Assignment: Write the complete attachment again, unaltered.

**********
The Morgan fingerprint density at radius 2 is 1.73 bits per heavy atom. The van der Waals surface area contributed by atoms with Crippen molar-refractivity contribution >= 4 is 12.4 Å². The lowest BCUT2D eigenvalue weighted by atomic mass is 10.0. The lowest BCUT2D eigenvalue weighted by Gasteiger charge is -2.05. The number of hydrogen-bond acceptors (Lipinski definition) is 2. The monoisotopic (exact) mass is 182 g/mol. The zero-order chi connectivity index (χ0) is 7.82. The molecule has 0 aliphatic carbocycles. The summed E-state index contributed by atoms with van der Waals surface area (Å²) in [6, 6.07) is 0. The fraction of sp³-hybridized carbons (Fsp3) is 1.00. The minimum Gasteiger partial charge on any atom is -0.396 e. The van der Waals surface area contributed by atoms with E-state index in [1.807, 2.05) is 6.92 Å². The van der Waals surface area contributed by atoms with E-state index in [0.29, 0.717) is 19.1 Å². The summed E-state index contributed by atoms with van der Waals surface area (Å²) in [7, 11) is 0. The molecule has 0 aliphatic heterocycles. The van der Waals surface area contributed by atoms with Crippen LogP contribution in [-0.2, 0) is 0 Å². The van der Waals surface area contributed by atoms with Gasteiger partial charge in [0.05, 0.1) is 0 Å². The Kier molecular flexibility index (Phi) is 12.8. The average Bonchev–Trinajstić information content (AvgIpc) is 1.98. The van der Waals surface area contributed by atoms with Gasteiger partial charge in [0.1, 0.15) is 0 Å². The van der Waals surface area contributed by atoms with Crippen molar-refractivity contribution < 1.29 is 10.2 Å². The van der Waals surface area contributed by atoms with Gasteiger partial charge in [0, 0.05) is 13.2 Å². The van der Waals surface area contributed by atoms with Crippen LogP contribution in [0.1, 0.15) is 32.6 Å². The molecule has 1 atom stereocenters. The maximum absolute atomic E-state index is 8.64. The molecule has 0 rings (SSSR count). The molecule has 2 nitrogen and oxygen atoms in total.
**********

The Morgan fingerprint density at radius 2 is 1.73 bits per heavy atom. The van der Waals surface area contributed by atoms with Crippen molar-refractivity contribution >= 4 is 12.4 Å². The lowest BCUT2D eigenvalue weighted by atomic mass is 10.0. The lowest BCUT2D eigenvalue weighted by Gasteiger charge is -2.05. The number of hydrogen-bond acceptors (Lipinski definition) is 2. The monoisotopic (exact) mass is 182 g/mol. The zero-order chi connectivity index (χ0) is 7.82. The molecule has 0 aliphatic carbocycles. The summed E-state index contributed by atoms with van der Waals surface area (Å²) in [6, 6.07) is 0. The fraction of sp³-hybridized carbons (Fsp3) is 1.00. The minimum Gasteiger partial charge on any atom is -0.396 e. The van der Waals surface area contributed by atoms with E-state index in [1.807, 2.05) is 6.92 Å². The van der Waals surface area contributed by atoms with E-state index in [0.29, 0.717) is 19.1 Å². The summed E-state index contributed by atoms with van der Waals surface area (Å²) in [7, 11) is 0. The molecule has 0 aliphatic heterocycles. The van der Waals surface area contributed by atoms with Crippen LogP contribution in [-0.2, 0) is 0 Å². The van der Waals surface area contributed by atoms with Gasteiger partial charge in [0.05, 0.1) is 0 Å². The Kier molecular flexibility index (Phi) is 12.8. The average Bonchev–Trinajstić information content (AvgIpc) is 1.98. The van der Waals surface area contributed by atoms with Gasteiger partial charge in [0.1, 0.15) is 0 Å². The van der Waals surface area contributed by atoms with Crippen molar-refractivity contribution < 1.29 is 10.2 Å². The van der Waals surface area contributed by atoms with Gasteiger partial charge in [0, 0.05) is 13.2 Å². The van der Waals surface area contributed by atoms with Crippen LogP contribution in [0.1, 0.15) is 32.6 Å². The molecule has 1 atom stereocenters. The maximum absolute atomic E-state index is 8.64. The molecule has 0 rings (SSSR count). The molecule has 2 nitrogen and oxygen atoms in total.